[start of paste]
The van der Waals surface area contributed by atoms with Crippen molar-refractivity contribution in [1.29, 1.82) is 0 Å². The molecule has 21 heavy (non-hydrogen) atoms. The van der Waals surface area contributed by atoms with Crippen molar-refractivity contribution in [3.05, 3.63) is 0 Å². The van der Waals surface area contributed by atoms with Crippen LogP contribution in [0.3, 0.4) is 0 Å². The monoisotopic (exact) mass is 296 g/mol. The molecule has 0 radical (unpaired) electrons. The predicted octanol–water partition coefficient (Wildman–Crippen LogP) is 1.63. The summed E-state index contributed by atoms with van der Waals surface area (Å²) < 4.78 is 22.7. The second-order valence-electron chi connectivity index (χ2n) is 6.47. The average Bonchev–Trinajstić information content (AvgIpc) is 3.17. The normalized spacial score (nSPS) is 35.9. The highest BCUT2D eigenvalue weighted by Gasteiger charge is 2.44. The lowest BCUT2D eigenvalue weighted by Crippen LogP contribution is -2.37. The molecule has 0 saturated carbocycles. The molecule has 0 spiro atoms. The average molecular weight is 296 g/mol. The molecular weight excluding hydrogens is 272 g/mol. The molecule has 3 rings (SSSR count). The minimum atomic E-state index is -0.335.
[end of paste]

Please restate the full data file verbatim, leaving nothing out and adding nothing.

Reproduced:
The van der Waals surface area contributed by atoms with Crippen molar-refractivity contribution in [1.29, 1.82) is 0 Å². The molecule has 21 heavy (non-hydrogen) atoms. The van der Waals surface area contributed by atoms with Crippen molar-refractivity contribution in [3.05, 3.63) is 0 Å². The van der Waals surface area contributed by atoms with Crippen LogP contribution in [0.3, 0.4) is 0 Å². The monoisotopic (exact) mass is 296 g/mol. The molecule has 0 radical (unpaired) electrons. The predicted octanol–water partition coefficient (Wildman–Crippen LogP) is 1.63. The summed E-state index contributed by atoms with van der Waals surface area (Å²) < 4.78 is 22.7. The second-order valence-electron chi connectivity index (χ2n) is 6.47. The average Bonchev–Trinajstić information content (AvgIpc) is 3.17. The normalized spacial score (nSPS) is 35.9. The highest BCUT2D eigenvalue weighted by Gasteiger charge is 2.44. The lowest BCUT2D eigenvalue weighted by Crippen LogP contribution is -2.37. The molecule has 0 saturated carbocycles. The molecule has 0 spiro atoms. The average molecular weight is 296 g/mol. The molecular weight excluding hydrogens is 272 g/mol. The molecule has 3 rings (SSSR count). The minimum atomic E-state index is -0.335.